Scorpion Sting in Different Regions of Sudan: Epidemiological and Clinical Survey among University Students
Nahla O. M. Ali1, *, Nuha O. M. Ali2
1Department of Parasitology, Faculty of Veterinary Medicine, University of Khartoum, Khartoum, Sudan
2Medical Oncology section, King Faisal Specialist Hospital and Research Centre, Jeddah, Kingdom of Saudi Arabia
In this study, a survey was conducted among first class students of the faculty of veterinary medicine at the University of Khartoum in respect to being stung by scorpions. Data were collected from 200 students in a questionnaire, which includes information on age, sex, location, time of the day and activity when got stung, site of sting, symptoms and treatment. The collected data were analyzed and presented in this communication. The highest cases were reported from Darfur region (36%), followed by Khartoum and Gezira (16%). While, the lowest cases were reported from River Nile and White Nile (4%). 32% of cases were male, while 68% were females students. The average age of the cases ranges from 17–19 years, and most of them got stung in childhood at age of 7 years. Some cases have been got stung several times at different age. The time of the day at which cases got stung varied from early morning, afternoon to night. The activity of the most cases when got stung, was either outdoor activity or at sleeping time. A range of different clinical symptoms were reported by the different cases. The treatment adopted by all cases varied between traditional and medical ones. The significance of the above results is discussed in the light of existing literature.
Scorpion Stings, Epidemiological, Clinical, University Students, Survey, Khartoum, Sudan
Received: July 15, 2015
Accepted: August 7, 2015
Published online: August 17, 2015
@ 2015 The Authors. Published by American Institute of Science. This Open Access article is under the CC BY-NC license. http://creativecommons.org/licenses/by-nc/4.0/
Scorpion sting resulting in envenomation is a life-threatening emergency and causes serious health problems in tropical and subtropical regions. Scorpion sting (SS) cases are particularly common in the central and west regions of Sudan due to geographical location, climate and the socioeconomic structure. There are 1500 subspecies of scorpions worldwide, with 50 subspecies having venom dangerous for humans. In South America, North Africa, and the Middle East, the Leiurus quinquestriatus, Androctonus crassicauda, and Buthus occitonus subspecies are dangerous (Yılmaz et al., 2013).
SSs are relatively common in the Northern and Western regions of our country, and the most common subspecies responsible for stings are the Leiurus quinquestriatus (Abushama, 1961). This scorpion is found in dry habitats/desert areas on different substrate types (but not in sand dunes). The species hide in small natural burrows or under stones etc (Cloudsley-Thompson, 1961); this is one of the world most dangerous scorpion, with very potent venom. This species are medical important, and cause several deaths each year. The reported lethal dose (LD) is of the value of 0.16-0.50 mg/kg of body weight. A previous study showed that only localized reactions occur in 97% of the victims, but the venom can be potentially lethal in children because the severity of the symptoms is weight-dependent. However, antivenin is available for this species, but should be used only for severe cases.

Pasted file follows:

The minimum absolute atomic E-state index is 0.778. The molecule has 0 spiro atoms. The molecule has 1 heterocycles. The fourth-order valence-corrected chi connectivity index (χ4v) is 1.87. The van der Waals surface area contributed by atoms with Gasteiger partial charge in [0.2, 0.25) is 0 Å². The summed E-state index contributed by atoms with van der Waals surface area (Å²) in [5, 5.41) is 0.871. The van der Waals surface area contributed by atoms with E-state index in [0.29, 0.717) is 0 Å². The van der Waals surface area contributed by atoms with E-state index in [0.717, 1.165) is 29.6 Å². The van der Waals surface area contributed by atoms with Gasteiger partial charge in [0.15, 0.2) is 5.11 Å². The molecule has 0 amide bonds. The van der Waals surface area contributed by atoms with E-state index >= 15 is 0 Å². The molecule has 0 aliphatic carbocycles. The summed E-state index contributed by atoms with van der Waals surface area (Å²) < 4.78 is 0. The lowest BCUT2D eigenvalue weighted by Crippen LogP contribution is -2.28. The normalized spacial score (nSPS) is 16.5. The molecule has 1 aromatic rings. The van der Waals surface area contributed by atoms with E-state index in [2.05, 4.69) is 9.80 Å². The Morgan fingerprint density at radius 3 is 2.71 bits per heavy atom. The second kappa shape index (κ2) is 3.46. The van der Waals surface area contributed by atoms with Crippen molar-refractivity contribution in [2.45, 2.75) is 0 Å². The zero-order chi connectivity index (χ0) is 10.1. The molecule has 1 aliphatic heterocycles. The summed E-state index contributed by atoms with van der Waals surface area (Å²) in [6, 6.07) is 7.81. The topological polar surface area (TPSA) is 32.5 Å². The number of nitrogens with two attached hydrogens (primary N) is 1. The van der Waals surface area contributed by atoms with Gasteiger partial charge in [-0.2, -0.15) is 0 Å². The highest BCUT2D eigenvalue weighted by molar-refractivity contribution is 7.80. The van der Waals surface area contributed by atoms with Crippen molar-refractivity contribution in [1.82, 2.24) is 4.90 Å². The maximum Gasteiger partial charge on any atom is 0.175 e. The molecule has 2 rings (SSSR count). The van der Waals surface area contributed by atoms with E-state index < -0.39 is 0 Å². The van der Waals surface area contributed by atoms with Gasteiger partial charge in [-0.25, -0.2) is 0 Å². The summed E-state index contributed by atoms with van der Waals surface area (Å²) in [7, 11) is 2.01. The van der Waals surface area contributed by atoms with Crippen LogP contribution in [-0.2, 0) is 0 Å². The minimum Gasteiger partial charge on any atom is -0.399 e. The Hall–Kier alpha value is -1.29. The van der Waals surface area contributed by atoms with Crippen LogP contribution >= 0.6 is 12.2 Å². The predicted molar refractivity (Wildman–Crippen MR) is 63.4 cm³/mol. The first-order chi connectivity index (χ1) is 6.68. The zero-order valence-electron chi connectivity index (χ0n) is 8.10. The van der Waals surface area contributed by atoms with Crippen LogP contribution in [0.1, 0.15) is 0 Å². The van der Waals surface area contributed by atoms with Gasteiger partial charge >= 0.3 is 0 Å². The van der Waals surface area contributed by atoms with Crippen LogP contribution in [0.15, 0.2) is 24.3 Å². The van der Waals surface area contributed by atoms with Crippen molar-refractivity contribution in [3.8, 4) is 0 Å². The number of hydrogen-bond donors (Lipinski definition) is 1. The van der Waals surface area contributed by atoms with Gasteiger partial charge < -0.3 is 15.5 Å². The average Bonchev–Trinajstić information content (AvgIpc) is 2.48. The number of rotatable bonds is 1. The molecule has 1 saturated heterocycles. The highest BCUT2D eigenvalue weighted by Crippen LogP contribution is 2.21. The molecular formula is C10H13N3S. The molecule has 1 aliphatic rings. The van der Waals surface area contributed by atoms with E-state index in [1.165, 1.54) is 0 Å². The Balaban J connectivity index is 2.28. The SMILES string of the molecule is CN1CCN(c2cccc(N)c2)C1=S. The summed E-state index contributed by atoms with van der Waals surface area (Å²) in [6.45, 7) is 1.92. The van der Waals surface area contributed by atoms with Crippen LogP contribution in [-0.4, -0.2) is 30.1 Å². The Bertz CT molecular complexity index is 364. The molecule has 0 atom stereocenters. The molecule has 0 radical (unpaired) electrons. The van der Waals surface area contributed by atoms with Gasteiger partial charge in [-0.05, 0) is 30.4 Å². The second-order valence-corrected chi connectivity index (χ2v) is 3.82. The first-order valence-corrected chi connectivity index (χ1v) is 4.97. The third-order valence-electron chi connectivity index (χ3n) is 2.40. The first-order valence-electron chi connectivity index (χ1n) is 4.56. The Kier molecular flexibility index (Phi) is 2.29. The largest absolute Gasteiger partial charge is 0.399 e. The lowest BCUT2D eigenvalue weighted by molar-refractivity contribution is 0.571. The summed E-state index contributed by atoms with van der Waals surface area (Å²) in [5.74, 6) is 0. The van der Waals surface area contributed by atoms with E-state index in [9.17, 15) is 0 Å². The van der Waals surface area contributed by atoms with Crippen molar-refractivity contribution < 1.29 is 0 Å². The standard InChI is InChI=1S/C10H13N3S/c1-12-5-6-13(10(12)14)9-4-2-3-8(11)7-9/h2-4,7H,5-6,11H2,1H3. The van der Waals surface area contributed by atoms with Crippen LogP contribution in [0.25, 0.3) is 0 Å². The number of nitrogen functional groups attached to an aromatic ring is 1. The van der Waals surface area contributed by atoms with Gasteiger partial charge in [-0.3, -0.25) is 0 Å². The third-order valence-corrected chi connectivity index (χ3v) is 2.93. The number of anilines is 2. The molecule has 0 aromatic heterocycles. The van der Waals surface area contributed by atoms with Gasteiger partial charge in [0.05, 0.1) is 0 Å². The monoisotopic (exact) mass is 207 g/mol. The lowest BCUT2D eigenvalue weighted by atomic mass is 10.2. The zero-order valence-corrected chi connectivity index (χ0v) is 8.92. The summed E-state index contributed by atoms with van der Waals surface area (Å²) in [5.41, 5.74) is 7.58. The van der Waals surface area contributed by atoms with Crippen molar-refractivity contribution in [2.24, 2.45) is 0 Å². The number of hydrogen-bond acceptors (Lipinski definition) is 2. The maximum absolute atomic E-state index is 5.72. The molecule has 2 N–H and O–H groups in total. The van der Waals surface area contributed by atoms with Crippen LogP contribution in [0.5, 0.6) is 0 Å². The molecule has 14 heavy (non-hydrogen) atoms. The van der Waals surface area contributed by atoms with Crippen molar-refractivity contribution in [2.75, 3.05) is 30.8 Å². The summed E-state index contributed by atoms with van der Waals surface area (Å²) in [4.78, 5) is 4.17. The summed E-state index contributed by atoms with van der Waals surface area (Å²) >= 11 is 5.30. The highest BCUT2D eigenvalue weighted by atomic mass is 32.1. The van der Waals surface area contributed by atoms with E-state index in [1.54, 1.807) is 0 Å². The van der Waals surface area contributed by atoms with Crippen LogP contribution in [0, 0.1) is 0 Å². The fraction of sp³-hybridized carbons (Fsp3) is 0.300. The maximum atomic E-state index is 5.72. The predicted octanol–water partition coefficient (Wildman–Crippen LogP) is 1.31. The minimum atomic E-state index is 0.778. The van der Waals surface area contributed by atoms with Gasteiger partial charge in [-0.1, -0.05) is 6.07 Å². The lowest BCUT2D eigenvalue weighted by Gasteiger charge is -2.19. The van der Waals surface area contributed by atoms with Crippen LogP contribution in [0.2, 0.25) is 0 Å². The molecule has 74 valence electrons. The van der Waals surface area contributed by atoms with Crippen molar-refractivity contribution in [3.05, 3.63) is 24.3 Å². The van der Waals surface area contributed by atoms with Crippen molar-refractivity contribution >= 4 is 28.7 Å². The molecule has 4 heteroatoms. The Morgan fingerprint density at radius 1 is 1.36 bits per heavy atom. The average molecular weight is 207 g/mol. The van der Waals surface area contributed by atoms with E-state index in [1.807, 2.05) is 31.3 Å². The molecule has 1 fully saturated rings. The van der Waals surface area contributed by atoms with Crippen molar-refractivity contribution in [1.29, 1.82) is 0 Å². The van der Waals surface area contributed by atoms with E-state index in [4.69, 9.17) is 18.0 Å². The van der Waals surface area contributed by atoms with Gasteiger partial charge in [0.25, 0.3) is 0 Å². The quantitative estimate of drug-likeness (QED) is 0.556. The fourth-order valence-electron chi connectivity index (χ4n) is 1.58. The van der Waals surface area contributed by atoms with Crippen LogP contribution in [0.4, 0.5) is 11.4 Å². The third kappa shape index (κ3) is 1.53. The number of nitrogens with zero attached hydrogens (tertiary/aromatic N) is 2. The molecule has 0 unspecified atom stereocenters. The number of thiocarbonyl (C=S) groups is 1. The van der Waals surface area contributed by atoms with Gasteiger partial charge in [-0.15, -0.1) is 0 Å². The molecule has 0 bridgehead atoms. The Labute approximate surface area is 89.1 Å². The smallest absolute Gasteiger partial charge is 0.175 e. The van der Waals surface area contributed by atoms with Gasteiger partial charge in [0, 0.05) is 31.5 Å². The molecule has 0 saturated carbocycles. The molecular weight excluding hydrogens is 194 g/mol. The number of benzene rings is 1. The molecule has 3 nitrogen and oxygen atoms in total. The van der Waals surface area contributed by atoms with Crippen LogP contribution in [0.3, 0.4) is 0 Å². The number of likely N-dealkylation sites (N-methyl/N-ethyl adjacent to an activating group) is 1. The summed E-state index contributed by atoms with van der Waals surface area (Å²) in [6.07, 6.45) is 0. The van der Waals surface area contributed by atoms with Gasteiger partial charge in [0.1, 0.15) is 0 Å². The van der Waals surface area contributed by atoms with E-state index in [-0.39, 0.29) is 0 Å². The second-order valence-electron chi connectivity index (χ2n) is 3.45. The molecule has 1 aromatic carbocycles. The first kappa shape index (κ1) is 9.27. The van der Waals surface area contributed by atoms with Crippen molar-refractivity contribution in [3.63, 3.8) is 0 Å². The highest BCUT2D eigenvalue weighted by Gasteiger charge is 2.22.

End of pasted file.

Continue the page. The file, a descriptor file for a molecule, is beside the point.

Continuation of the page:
Scorpion venom shows variability by subspecies and has a complex structure composed of neurotoxic proteins, salts, acidic proteins, and organic compounds, thereby having neurologic, cardiovascular, hematologic, and renal side effects, in addition to local effects such as redness, pain, burning, and swelling (Ismail et al., 1994). Mortality due to SSs is associated with cardiac dysfunction and pulmonary edema (Razi and Malekanrad, 2008). The clinical picture depends on the anatomical location of the sting and the victim’s age, weight and health status (Tuuri and Reynolds, 2011; de Roodt et al., 2003). Although SSs are more common in adults and males, mortality is higher in children (Celis et al., 2007; Gueron et al., 1992).
The aim of this study was to present the epidemiologic and clinical features of 25 cases that have had scorpion sting among the first class students of the faculty of Veterinary Medicine, University of Khartoum.
2. Materials and Methods